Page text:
Monday, January 30, 2012

It's Not About You

Is your value to your customers defined by how much inventory you have, how many warehouses you own, or what your latest earnings report showed?

Does your value proposition or mission statement talk about your strength, your assets, your history, or your people?

It's not about you, it's about the customer.

Your customers don't care how long you've been in business, that you just acquired a small competitor, that  you're on version 11.1 of your awesome website, or that you're proficient at using buzz words.

They care if their business will be here tomorrow, and if it will profitable enough to be here next week, next month, and next year.

Show your customers how you will help them endure and grow.  After that, it becomes about you.

Friday, January 27, 2012

Big Customer Blues

It happened again: your biggest customer caused you to spend your whole day digging out of a mess.

Just like many other times, they failed to plan correctly or bring you into the project at the early stage, and now your paying the price.

Sometimes the entitlement that comes with being a large customer leaves a lot of damage, including late payments, draining resources, and unreasonable expectations.

No one customer is worth you sacrificing your integrity, or draining all your energy for your other accounts.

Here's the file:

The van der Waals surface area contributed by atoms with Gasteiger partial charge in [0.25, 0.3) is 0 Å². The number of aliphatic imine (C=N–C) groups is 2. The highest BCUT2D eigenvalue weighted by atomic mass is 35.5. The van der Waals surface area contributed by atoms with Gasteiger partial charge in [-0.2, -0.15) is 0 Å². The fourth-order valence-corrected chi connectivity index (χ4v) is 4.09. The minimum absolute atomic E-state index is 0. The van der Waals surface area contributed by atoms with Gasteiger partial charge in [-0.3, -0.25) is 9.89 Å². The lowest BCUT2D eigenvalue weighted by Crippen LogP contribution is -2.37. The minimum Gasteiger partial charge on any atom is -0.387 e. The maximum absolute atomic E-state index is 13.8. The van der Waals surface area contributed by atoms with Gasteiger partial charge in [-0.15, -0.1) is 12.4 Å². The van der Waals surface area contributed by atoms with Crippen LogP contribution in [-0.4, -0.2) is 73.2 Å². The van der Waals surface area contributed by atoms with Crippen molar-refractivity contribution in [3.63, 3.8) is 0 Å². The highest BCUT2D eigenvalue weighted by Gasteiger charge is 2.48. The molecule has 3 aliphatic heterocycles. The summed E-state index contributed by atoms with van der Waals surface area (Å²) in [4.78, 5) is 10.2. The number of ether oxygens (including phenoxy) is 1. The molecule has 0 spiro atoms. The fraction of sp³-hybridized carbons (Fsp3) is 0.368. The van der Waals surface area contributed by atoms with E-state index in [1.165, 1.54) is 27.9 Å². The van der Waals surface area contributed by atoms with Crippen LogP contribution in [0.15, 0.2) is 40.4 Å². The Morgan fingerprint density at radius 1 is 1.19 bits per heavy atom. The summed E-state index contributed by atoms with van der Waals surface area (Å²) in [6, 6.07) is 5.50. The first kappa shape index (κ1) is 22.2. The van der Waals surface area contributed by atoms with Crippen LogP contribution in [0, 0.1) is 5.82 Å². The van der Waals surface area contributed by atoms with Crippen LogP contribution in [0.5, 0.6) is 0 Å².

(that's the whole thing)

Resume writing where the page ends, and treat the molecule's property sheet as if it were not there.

Trust your instinct and go to the edge of the cliff with that customer.  Reinforce your value to them and re-set the expectations of the business relationship.  You're in this together (I hope), and if you truly are, your customer will respect you more for it.

If they don't, and nothing changes, let them go.  The energy formally spent on them will now be focused on creating new profitable business relationships.  I promise you, you'll never look back.

Tuesday, January 10, 2012

Just Showing Up

There is an avalanche of new ideas out there on how you should approach your job and career.

My concern is that people new to the workforce are being bombarded with the art of finessing the best out of the workplace before they actually have the fundamentals-- such as looking presentable, carrying yourself in a way that exudes a sense of purpose, and learning the rules before breaking the rules.

The most important one: just showing up.

The problem with just showing up is that its not sexy.  Its not groundbreaking.  Its not outside the box.
It is, however, the foundation of being a dependable, trusted, and reliable employee--traits required before you start questioning and rocking the boat. (if you want to be taken seriously)

We get so wrapped up in what we think we deserve out of our work environment that we sometimes forget the value in showing up for work consistently.  When you don't feel great, or you have things you need to get done, or you're just tired, you need to press on and show up.

Your baseline for approaching your work must always be just showing up. Just showing up is never enough to separate yourself from your peers and advance your career, but I can guarantee the effects of taking opposite approach.